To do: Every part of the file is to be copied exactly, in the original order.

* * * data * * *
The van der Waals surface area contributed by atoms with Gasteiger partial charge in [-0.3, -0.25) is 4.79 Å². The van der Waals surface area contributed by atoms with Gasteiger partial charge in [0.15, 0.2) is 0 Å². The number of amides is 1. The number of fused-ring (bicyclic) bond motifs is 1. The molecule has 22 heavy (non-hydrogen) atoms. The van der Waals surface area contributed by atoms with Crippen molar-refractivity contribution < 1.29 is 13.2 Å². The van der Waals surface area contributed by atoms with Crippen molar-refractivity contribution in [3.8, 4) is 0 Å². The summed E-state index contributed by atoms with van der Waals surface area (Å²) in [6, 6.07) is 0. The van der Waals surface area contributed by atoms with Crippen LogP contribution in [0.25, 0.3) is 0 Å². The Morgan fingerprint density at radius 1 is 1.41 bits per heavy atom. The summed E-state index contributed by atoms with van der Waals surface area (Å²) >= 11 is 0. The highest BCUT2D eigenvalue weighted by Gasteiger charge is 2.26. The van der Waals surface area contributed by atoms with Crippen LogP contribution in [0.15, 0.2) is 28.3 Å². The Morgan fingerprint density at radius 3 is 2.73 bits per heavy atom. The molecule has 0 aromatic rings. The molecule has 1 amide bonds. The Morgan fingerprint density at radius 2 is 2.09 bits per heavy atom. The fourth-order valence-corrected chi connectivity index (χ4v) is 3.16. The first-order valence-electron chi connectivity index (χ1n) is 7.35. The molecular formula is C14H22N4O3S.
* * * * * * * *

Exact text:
The van der Waals surface area contributed by atoms with Gasteiger partial charge in [-0.3, -0.25) is 4.79 Å². The van der Waals surface area contributed by atoms with Gasteiger partial charge in [0.15, 0.2) is 0 Å². The number of amides is 1. The number of fused-ring (bicyclic) bond motifs is 1. The molecule has 22 heavy (non-hydrogen) atoms. The van der Waals surface area contributed by atoms with Crippen molar-refractivity contribution < 1.29 is 13.2 Å². The van der Waals surface area contributed by atoms with Crippen molar-refractivity contribution in [3.8, 4) is 0 Å². The summed E-state index contributed by atoms with van der Waals surface area (Å²) in [6, 6.07) is 0. The van der Waals surface area contributed by atoms with Crippen LogP contribution in [0.25, 0.3) is 0 Å². The Morgan fingerprint density at radius 1 is 1.41 bits per heavy atom. The summed E-state index contributed by atoms with van der Waals surface area (Å²) >= 11 is 0. The highest BCUT2D eigenvalue weighted by Gasteiger charge is 2.26. The van der Waals surface area contributed by atoms with Crippen LogP contribution in [0.15, 0.2) is 28.3 Å². The Morgan fingerprint density at radius 3 is 2.73 bits per heavy atom. The molecule has 0 aromatic rings. The molecule has 1 amide bonds. The Morgan fingerprint density at radius 2 is 2.09 bits per heavy atom. The fourth-order valence-corrected chi connectivity index (χ4v) is 3.16. The first-order valence-electron chi connectivity index (χ1n) is 7.35. The molecular formula is C14H22N4O3S.